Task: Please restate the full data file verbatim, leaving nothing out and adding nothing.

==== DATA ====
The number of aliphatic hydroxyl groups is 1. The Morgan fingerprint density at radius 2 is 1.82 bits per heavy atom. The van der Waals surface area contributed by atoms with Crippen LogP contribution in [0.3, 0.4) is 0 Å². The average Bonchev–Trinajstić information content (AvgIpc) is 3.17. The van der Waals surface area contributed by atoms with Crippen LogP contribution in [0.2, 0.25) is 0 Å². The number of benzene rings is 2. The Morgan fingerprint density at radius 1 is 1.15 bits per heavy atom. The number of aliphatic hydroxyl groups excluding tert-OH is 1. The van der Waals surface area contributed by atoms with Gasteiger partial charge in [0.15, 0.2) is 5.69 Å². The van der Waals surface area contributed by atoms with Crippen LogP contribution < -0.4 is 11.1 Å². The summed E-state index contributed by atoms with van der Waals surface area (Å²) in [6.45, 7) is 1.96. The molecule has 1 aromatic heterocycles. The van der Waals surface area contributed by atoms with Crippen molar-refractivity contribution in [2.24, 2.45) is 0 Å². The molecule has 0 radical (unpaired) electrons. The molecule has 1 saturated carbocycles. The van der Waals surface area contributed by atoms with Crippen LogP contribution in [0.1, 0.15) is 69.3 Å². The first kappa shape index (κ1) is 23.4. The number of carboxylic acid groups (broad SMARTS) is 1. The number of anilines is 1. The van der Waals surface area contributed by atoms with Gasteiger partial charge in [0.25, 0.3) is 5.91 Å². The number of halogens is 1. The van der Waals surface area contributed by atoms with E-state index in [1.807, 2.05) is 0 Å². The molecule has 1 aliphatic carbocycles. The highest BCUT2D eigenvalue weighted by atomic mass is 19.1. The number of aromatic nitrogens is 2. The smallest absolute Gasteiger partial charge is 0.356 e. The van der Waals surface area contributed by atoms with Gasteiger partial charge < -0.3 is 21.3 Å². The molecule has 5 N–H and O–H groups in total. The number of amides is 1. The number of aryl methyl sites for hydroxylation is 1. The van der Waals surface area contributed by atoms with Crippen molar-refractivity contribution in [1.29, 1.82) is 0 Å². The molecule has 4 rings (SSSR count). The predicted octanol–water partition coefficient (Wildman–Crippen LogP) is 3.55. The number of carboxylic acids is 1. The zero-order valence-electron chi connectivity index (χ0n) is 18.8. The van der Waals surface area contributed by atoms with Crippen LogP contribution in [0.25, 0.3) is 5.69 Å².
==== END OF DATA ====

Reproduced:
The number of aliphatic hydroxyl groups is 1. The Morgan fingerprint density at radius 2 is 1.82 bits per heavy atom. The van der Waals surface area contributed by atoms with Crippen LogP contribution in [0.3, 0.4) is 0 Å². The average Bonchev–Trinajstić information content (AvgIpc) is 3.17. The van der Waals surface area contributed by atoms with Crippen LogP contribution in [0.2, 0.25) is 0 Å². The number of benzene rings is 2. The Morgan fingerprint density at radius 1 is 1.15 bits per heavy atom. The number of aliphatic hydroxyl groups excluding tert-OH is 1. The van der Waals surface area contributed by atoms with Gasteiger partial charge in [0.15, 0.2) is 5.69 Å². The van der Waals surface area contributed by atoms with Crippen LogP contribution < -0.4 is 11.1 Å². The summed E-state index contributed by atoms with van der Waals surface area (Å²) in [6.45, 7) is 1.96. The molecule has 1 aromatic heterocycles. The van der Waals surface area contributed by atoms with Crippen molar-refractivity contribution in [2.24, 2.45) is 0 Å². The molecule has 0 radical (unpaired) electrons. The molecule has 1 saturated carbocycles. The van der Waals surface area contributed by atoms with Crippen LogP contribution in [0.1, 0.15) is 69.3 Å². The first kappa shape index (κ1) is 23.4. The number of carboxylic acid groups (broad SMARTS) is 1. The number of anilines is 1. The van der Waals surface area contributed by atoms with Gasteiger partial charge in [0.25, 0.3) is 5.91 Å². The number of halogens is 1. The van der Waals surface area contributed by atoms with E-state index in [1.807, 2.05) is 0 Å². The molecule has 1 aliphatic carbocycles. The highest BCUT2D eigenvalue weighted by atomic mass is 19.1. The number of aromatic nitrogens is 2. The smallest absolute Gasteiger partial charge is 0.356 e. The van der Waals surface area contributed by atoms with Gasteiger partial charge < -0.3 is 21.3 Å². The molecule has 5 N–H and O–H groups in total. The number of amides is 1. The number of aryl methyl sites for hydroxylation is 1. The van der Waals surface area contributed by atoms with Crippen molar-refractivity contribution in [1.29, 1.82) is 0 Å². The molecule has 4 rings (SSSR count). The predicted octanol–water partition coefficient (Wildman–Crippen LogP) is 3.55. The number of carboxylic acids is 1. The zero-order valence-electron chi connectivity index (χ0n) is 18.8. The van der Waals surface area contributed by atoms with Crippen LogP contribution in [0.25, 0.3) is 5.69 Å².